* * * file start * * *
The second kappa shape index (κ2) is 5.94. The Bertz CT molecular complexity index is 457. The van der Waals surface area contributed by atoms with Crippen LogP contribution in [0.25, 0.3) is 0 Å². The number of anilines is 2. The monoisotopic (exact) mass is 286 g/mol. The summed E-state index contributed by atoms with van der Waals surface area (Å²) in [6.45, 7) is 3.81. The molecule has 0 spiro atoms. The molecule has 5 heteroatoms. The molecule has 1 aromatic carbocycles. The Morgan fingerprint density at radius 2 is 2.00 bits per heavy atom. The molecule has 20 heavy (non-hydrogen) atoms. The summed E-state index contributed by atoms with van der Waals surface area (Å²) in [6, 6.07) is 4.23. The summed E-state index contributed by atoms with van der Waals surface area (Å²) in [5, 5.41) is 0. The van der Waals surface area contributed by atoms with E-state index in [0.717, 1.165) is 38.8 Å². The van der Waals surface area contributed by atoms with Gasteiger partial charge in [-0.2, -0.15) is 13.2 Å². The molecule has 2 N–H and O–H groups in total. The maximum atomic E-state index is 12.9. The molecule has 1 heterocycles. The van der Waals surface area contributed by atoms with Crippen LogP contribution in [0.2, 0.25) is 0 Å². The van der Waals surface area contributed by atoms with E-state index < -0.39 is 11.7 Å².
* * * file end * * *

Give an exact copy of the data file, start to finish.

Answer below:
The second kappa shape index (κ2) is 5.94. The Bertz CT molecular complexity index is 457. The van der Waals surface area contributed by atoms with Crippen LogP contribution in [0.25, 0.3) is 0 Å². The number of anilines is 2. The monoisotopic (exact) mass is 286 g/mol. The summed E-state index contributed by atoms with van der Waals surface area (Å²) in [6.45, 7) is 3.81. The molecule has 0 spiro atoms. The molecule has 5 heteroatoms. The molecule has 1 aromatic carbocycles. The Morgan fingerprint density at radius 2 is 2.00 bits per heavy atom. The molecule has 20 heavy (non-hydrogen) atoms. The summed E-state index contributed by atoms with van der Waals surface area (Å²) in [6, 6.07) is 4.23. The summed E-state index contributed by atoms with van der Waals surface area (Å²) in [5, 5.41) is 0. The van der Waals surface area contributed by atoms with E-state index in [0.717, 1.165) is 38.8 Å². The van der Waals surface area contributed by atoms with Gasteiger partial charge in [-0.2, -0.15) is 13.2 Å². The molecule has 2 N–H and O–H groups in total. The maximum atomic E-state index is 12.9. The molecule has 1 heterocycles. The van der Waals surface area contributed by atoms with Crippen LogP contribution in [0.2, 0.25) is 0 Å². The van der Waals surface area contributed by atoms with E-state index < -0.39 is 11.7 Å².